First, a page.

Ministries frequently reflect the spiritual health of the leader. Hence our study of leadership will start by looking at you, the leader. Where is your heart? What are your skills? How do you communicate vision, dissolve tension, or encourage weary souls? We will then look at the full topic of leading, recruiting, training, and empowering volunteers. Lastly, we’ll look at church-based family ministry which seeks to empower parents to be the spiritual champions for their children.
This course gives the student an opportunity to focus in a specialized area of Church Ministry. It will help students to broaden and deepen their knowledge of the field, challenge them to do in-depth critical research of current issues and concepts, and promote growth in skills that are relevant to ministry in this field.
Special Topic: Building Healthy Church Boards
A study of the way in which the needs of the family are met within the church or other family work setting contexts. The student will study a biblical, philosophical, theoretical, strategically, administrative and research approach in understanding and addressing these needs.
The Old Testament themes of leadership and spiritual formation are expressed in and through the history, activities, beliefs and teachings of the first followers of God, from scattered individuals to a unified socio-political state. In terms of spiritual formation, this course explores the nature of personal “face to face” encounters/relationships with the divine. In terms of leadership, the life and leadership of various “unequaled” Old Testament leaders will be examined. Throughout the course, participants will explore specific theological and practical frameworks to evaluate their own spiritual health and ministry leadership. Cross-listed as BOT 692. Prerequisite: BIB 505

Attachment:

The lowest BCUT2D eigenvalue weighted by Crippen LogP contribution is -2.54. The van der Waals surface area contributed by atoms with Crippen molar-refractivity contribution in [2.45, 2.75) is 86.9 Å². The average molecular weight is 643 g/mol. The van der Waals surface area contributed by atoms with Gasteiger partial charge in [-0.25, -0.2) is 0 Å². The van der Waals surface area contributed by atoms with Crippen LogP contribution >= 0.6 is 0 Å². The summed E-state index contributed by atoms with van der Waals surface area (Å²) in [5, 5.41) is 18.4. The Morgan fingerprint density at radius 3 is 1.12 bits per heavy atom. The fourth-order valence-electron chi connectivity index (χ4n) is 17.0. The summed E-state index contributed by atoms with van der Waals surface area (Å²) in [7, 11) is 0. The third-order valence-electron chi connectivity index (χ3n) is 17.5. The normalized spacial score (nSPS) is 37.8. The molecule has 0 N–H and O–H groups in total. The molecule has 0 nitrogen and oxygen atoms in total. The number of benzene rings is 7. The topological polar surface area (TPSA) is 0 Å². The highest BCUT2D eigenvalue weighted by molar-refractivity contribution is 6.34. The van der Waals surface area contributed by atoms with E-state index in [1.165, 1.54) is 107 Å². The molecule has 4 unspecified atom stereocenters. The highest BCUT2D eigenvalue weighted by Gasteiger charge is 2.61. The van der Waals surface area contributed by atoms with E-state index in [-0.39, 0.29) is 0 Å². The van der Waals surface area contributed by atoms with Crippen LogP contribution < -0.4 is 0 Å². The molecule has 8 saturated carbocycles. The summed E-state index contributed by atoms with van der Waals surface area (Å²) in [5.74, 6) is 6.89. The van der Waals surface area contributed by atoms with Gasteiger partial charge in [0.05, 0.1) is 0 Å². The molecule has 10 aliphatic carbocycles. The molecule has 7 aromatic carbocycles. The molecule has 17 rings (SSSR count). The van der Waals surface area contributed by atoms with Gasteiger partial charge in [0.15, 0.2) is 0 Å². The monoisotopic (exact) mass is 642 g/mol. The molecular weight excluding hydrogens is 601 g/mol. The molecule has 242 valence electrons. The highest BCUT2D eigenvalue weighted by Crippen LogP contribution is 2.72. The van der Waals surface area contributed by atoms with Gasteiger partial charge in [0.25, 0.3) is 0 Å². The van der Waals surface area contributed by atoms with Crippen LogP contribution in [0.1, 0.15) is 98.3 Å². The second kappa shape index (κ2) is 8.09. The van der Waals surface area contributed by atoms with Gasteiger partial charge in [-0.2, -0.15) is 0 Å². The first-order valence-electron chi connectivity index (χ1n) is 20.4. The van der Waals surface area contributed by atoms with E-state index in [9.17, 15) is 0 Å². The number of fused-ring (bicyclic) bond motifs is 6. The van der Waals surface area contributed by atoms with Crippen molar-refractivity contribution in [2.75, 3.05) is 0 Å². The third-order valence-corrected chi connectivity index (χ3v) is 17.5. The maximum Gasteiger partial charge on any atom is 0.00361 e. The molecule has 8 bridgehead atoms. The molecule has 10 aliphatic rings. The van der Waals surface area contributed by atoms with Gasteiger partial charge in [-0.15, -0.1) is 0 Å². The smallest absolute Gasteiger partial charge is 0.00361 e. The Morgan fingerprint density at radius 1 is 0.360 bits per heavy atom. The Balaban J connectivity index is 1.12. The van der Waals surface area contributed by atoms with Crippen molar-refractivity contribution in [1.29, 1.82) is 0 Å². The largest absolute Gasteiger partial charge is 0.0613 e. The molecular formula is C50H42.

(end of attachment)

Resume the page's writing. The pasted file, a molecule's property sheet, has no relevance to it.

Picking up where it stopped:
Pastors, chaplains, counselors and other helping professionals will develop a pastoral theology and response to dying, grief and loss through biblical, cultural, and psychological insights. Students will gain an understanding of the grief journey for people from diverse backgrounds, affirming and respecting strengths and differences. The course will encourage an understanding of how one’s personal losses enrich them and equip for ministry. This course will equip pastoral care givers for ministry to those who are experiencing dying, grief and/or loss.
The ministry of the Christian Church is expanding and opportunities have been presented for ministry that is delivered in public domains and that is supported by public sector grants. It is therefore important for Christian ministers and chaplains to understand how to be credible witnesses while working with established external standards in public multi-faith environments. This course will help students understand and address the challenges of pastoral ministry in a multi-faith environment. Students will explore other religions and discover ways of coming alongside of a religious ‘other’ in pastoral ministry.
One of two foundational chaplaincy/spiritual care courses, designed to help students understand how the contemporary practice of chaplaincy integrates lessons from the human and behavioral sciences with the pastoral practice of chaplaincy as rooted in the disciplines of biblical and theological studies. Students will be challenged to consider how pastoral practice is responsibly informed by biblical, theological and traditional perspectives. Concepts of hope, community and compassion will be examined. Since the ministry of the professional chaplain occurs in pluralistic society, a course emphasis will be on how to carry an evangelical imperative in a public ministry context.
One of two foundational chaplaincy/spiritual care courses, this class will explore the professionalization of chaplaincy in contemporary society. Students will examine spiritual and religious care practices that can facilitate persons in their spiritual growth and healing. The theory and practice of the professional chaplain as a non-congregational minister in contemporary society will be examined. Learners will further develop the ability of spiritual assessment and care planning, theological reflection and ethical discourse in the application of spiritual/religious interventions.